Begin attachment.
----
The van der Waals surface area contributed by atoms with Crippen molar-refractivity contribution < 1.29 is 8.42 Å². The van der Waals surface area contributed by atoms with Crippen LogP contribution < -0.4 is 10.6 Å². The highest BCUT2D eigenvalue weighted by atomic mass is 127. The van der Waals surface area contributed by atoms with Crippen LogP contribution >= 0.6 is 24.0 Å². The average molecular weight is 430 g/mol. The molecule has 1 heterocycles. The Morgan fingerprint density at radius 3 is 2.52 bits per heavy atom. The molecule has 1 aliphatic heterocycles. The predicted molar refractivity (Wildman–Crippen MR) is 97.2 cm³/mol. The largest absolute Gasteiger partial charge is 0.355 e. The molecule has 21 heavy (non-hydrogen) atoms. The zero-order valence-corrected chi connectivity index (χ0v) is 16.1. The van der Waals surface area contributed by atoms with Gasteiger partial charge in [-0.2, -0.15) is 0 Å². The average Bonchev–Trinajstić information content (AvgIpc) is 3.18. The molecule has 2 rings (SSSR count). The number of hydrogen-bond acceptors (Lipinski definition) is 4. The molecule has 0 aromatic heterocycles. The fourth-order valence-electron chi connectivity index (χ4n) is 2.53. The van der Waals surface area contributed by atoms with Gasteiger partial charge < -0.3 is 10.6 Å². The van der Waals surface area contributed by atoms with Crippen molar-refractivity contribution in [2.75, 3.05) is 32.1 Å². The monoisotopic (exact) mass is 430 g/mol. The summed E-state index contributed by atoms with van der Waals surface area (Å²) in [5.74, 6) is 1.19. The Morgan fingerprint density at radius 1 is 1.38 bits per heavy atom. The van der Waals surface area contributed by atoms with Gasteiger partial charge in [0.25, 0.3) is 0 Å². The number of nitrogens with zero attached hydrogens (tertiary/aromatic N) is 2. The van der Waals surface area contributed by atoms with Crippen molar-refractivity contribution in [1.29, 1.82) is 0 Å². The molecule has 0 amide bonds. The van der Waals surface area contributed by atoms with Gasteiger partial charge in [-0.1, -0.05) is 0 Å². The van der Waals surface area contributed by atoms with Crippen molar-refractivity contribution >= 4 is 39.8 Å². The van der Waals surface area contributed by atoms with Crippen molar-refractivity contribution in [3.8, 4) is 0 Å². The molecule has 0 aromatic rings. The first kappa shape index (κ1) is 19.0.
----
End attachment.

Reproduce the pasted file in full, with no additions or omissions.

The van der Waals surface area contributed by atoms with Crippen molar-refractivity contribution < 1.29 is 8.42 Å². The van der Waals surface area contributed by atoms with Crippen LogP contribution < -0.4 is 10.6 Å². The highest BCUT2D eigenvalue weighted by atomic mass is 127. The van der Waals surface area contributed by atoms with Crippen LogP contribution >= 0.6 is 24.0 Å². The average molecular weight is 430 g/mol. The molecule has 1 heterocycles. The Morgan fingerprint density at radius 3 is 2.52 bits per heavy atom. The molecule has 1 aliphatic heterocycles. The predicted molar refractivity (Wildman–Crippen MR) is 97.2 cm³/mol. The largest absolute Gasteiger partial charge is 0.355 e. The molecule has 21 heavy (non-hydrogen) atoms. The zero-order valence-corrected chi connectivity index (χ0v) is 16.1. The van der Waals surface area contributed by atoms with Gasteiger partial charge in [-0.2, -0.15) is 0 Å². The average Bonchev–Trinajstić information content (AvgIpc) is 3.18. The molecule has 2 rings (SSSR count). The number of hydrogen-bond acceptors (Lipinski definition) is 4. The molecule has 0 aromatic heterocycles. The fourth-order valence-electron chi connectivity index (χ4n) is 2.53. The van der Waals surface area contributed by atoms with Gasteiger partial charge < -0.3 is 10.6 Å². The van der Waals surface area contributed by atoms with Crippen molar-refractivity contribution in [2.75, 3.05) is 32.1 Å². The monoisotopic (exact) mass is 430 g/mol. The summed E-state index contributed by atoms with van der Waals surface area (Å²) in [5.74, 6) is 1.19. The Morgan fingerprint density at radius 1 is 1.38 bits per heavy atom. The van der Waals surface area contributed by atoms with Gasteiger partial charge in [0.25, 0.3) is 0 Å². The number of nitrogens with zero attached hydrogens (tertiary/aromatic N) is 2. The van der Waals surface area contributed by atoms with Crippen molar-refractivity contribution in [1.29, 1.82) is 0 Å². The molecule has 0 amide bonds. The van der Waals surface area contributed by atoms with Gasteiger partial charge in [-0.1, -0.05) is 0 Å². The van der Waals surface area contributed by atoms with Crippen molar-refractivity contribution >= 4 is 39.8 Å². The van der Waals surface area contributed by atoms with Crippen molar-refractivity contribution in [3.8, 4) is 0 Å². The molecule has 0 aromatic rings. The first kappa shape index (κ1) is 19.0.